HARRISBURG — Democratic Gov. Tom Wolf signed the new $34 billion state budget on Friday, though it lacks many of his key priorities — including a minimum wage hike — and forced him to sign off on several Republican-backed measures that his party opposes.
The blueprint for the fiscal year that begins July 1 does not contain any new or increased taxes. It boosts funding for public schools and state-run universities and community colleges, and sets money aside for the state’s main savings account, the Rainy-Day Fund.
But Wolf was unable to persuade Republicans to raise the $7.25-per-hour minimum wage, save a cash assistance program for the poor, or approve a multibillion-dollar plan for infrastructure improvements that he wanted to finance with a new tax on natural gas drillers.
And Republicans were able to maneuver to tie some of their priorities, including a controversial election change, to legislation that Wolf would be hard-pressed to veto.
“There are things that we still need to work,” the governor said Friday, “but we made some real progress in this budget.”
Wolf’s signature on the budget came after a week filled with a flurry of floor votes and debate that at one point turned chaotic.
On Wednesday, a rare fight broke out on the Senate floor during a debate over eliminating the cash assistance program. During the fracas, Republican Majority Leader Jake Corman (R., Centre) hollered at Democratic Lt. Gov. John Fetterman to obey the chamber’s rules and stop Democratic State Sen. Katie Muth of Montgomery County from speaking about the measure.
In the end, Republicans prevailed in eliminating the program, over the objections of Democrats, including Wolf. GOP lawmakers tucked the program’s elimination into a bill that Wolf was hard-pressed to veto: it also provides Medicaid dollars to Philadelphia hospitals.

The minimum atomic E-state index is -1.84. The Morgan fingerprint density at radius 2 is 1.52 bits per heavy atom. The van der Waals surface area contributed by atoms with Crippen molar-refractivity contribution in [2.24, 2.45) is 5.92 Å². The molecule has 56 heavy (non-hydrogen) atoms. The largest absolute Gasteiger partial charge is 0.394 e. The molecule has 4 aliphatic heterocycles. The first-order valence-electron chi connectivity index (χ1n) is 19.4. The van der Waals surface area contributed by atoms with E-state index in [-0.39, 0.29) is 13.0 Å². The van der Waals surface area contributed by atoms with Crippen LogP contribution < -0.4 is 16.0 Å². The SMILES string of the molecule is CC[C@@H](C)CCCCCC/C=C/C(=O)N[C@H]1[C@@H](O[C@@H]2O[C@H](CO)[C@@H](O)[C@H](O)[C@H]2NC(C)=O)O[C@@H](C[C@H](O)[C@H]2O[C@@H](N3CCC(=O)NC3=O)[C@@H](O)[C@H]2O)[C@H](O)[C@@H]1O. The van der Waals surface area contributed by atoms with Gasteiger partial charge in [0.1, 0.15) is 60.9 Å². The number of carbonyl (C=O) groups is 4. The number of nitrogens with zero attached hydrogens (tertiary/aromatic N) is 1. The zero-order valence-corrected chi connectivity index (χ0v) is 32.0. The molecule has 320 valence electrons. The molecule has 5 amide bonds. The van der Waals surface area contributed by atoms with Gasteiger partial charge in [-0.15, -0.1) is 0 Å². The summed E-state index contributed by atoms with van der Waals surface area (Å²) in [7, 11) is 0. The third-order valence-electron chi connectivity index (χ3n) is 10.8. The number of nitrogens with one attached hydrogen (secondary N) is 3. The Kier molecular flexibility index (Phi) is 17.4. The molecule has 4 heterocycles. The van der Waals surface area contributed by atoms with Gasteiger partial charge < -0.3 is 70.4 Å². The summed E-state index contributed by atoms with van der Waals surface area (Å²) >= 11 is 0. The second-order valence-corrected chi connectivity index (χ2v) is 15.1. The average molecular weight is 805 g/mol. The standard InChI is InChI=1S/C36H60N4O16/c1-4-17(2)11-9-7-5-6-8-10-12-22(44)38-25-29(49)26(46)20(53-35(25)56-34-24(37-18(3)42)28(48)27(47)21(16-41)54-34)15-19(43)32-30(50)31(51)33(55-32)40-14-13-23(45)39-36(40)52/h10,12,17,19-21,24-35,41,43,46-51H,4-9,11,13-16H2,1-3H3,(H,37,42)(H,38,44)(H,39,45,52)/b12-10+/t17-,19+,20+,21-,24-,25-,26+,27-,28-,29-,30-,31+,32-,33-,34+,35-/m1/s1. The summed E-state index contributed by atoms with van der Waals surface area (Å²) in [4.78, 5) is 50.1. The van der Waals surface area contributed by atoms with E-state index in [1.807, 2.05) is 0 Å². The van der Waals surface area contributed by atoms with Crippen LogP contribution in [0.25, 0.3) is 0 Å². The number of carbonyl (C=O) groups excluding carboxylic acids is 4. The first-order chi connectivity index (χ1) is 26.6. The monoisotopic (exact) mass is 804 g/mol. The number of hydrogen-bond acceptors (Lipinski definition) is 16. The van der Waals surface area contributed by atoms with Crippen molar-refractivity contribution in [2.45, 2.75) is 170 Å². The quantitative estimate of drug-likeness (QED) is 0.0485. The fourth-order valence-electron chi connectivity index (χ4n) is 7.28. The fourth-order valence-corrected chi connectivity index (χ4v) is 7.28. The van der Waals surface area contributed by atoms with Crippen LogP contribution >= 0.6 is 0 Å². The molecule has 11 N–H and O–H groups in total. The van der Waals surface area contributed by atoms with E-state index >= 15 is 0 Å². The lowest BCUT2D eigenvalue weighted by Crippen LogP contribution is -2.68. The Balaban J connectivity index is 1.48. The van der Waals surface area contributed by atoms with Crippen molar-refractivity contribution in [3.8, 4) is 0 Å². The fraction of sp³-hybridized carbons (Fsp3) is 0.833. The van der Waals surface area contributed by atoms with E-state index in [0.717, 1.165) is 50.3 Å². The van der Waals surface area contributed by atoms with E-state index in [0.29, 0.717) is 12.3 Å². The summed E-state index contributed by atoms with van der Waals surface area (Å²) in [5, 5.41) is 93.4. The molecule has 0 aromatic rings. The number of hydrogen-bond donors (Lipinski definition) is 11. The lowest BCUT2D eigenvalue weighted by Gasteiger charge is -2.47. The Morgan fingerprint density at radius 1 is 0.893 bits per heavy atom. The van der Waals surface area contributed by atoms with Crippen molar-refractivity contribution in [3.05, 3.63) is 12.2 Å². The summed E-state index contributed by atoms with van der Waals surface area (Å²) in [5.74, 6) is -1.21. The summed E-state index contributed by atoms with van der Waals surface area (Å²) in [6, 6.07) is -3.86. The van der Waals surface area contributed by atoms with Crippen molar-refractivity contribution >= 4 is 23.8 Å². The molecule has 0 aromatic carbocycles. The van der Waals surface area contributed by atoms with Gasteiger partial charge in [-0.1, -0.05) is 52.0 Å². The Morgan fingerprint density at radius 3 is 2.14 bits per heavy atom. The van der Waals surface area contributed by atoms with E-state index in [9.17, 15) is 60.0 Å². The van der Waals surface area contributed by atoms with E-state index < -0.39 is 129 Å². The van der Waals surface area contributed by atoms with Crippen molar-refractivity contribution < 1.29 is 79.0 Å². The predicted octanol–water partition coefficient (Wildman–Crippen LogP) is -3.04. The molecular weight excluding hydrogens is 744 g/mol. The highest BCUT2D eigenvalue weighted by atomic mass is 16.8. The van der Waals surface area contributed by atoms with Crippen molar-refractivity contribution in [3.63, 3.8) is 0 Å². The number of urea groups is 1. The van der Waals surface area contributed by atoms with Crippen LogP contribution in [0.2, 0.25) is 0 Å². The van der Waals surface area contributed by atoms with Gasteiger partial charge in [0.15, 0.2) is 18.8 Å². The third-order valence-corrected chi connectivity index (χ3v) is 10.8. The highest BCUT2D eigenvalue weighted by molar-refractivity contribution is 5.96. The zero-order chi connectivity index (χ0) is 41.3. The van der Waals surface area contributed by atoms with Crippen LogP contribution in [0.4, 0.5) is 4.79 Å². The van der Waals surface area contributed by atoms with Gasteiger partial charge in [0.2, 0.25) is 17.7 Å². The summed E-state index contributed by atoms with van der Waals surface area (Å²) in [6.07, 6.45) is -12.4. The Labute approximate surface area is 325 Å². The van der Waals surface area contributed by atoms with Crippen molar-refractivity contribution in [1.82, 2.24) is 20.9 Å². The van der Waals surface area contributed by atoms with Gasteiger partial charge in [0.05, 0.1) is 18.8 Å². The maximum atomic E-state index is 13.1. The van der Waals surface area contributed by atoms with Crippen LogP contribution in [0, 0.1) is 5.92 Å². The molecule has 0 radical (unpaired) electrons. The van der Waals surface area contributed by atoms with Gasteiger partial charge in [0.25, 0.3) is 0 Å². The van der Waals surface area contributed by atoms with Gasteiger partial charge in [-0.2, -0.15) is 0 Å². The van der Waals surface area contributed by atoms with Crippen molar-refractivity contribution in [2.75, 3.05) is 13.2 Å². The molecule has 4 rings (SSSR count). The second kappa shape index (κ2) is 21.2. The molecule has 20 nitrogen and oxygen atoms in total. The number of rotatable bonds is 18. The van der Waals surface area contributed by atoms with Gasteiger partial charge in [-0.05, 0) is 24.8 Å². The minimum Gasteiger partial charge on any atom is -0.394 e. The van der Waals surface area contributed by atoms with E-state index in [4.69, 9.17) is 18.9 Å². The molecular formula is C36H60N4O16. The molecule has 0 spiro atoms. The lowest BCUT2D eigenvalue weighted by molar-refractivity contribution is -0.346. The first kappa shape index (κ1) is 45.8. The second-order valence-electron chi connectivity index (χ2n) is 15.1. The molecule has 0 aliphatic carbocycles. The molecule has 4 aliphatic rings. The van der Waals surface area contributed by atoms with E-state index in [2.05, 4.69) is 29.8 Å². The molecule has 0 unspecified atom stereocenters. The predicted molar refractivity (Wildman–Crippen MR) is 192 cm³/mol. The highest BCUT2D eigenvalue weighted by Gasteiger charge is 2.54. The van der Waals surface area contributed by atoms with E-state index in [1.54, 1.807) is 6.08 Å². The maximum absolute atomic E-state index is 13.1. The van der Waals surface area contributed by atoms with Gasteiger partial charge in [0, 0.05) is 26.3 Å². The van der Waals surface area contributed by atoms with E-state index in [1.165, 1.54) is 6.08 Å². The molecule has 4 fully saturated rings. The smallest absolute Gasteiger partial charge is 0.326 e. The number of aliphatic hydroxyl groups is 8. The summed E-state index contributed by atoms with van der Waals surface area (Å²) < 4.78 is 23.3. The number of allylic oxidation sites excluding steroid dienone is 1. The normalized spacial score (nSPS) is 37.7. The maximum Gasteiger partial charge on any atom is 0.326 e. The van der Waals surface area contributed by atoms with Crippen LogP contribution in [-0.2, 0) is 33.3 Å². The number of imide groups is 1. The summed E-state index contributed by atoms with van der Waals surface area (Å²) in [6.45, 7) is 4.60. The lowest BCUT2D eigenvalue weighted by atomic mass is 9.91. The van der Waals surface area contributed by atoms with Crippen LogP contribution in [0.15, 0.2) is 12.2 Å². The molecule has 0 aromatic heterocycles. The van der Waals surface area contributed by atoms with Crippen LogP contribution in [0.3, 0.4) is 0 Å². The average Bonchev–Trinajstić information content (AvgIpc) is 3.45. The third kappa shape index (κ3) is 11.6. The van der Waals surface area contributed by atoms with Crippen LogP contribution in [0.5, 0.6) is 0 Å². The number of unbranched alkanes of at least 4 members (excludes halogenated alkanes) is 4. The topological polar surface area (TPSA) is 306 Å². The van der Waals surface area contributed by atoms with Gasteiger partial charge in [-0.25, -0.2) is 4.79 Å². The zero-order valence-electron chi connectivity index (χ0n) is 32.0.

Wolf on Friday signed the bill, but compared it to a “Hobson’s choice.”
“If I veto the whole thing, we don’t get the tens of millions of dollars for hospitals that serve people in need,” he said, adding later: “I’m sorry that that was the bad choice I have to make.”
Another bill, the fiscal code, includes a controversial provision that temporarily blocks municipalities from imposing bans or new regulations on plastic bags. Philadelphia has been considering such a ban. By embedding it in the fiscal code — which is a necessary budget bill — Republicans increased its chances of becoming law. Wolf signed the bill.
A separate bill now before Wolf would eliminate straight-party voting, extend the absentee ballot deadline, and provide money for new voting machines. The legislation, though not technically a budget bill, became a bargaining chip in this year’s talks. Wolf said Friday that he had not decided whether to sign the bill, veto it, or allow it to lapse into law without his signature.
In all, the new $34 billion budget increases spending 3.8 percent over last year’s plan.
It provides $160 million more in funding for K-12 education; an additional $50 million for special education; $25 million more for early childhood programs; and an extra $25 million for a program that provides tax credits to businesses that donate money for scholarships to private schools for needy students.
It also provides 2 percent increases in funding for the four state-related universities — Temple, Pennsylvania State, Pittsburgh, and Lincoln; additional money for career and technical education; and a 2 percent funding bump for community colleges.
Other measures Wolf backs, such as changing the mandatory age for school attendance to 6 from 8, strengthening campus rape reporting procedures, and creating a marketplace to make it cheaper for Pennsylvanians to buy some forms of health insurance, also passed amid negotiations.
“Look, we have divided government. That’s no secret,” House Majority Leader Bryan Cutler, a Republican from Lancaster County, said Friday. “That was an attempt to reach a compromise.”
Wolf described it similarly, noting that much of the end product had his support as well as that of Republicans.
“We were talking about making lives better,” he said, “and we’ve done that.”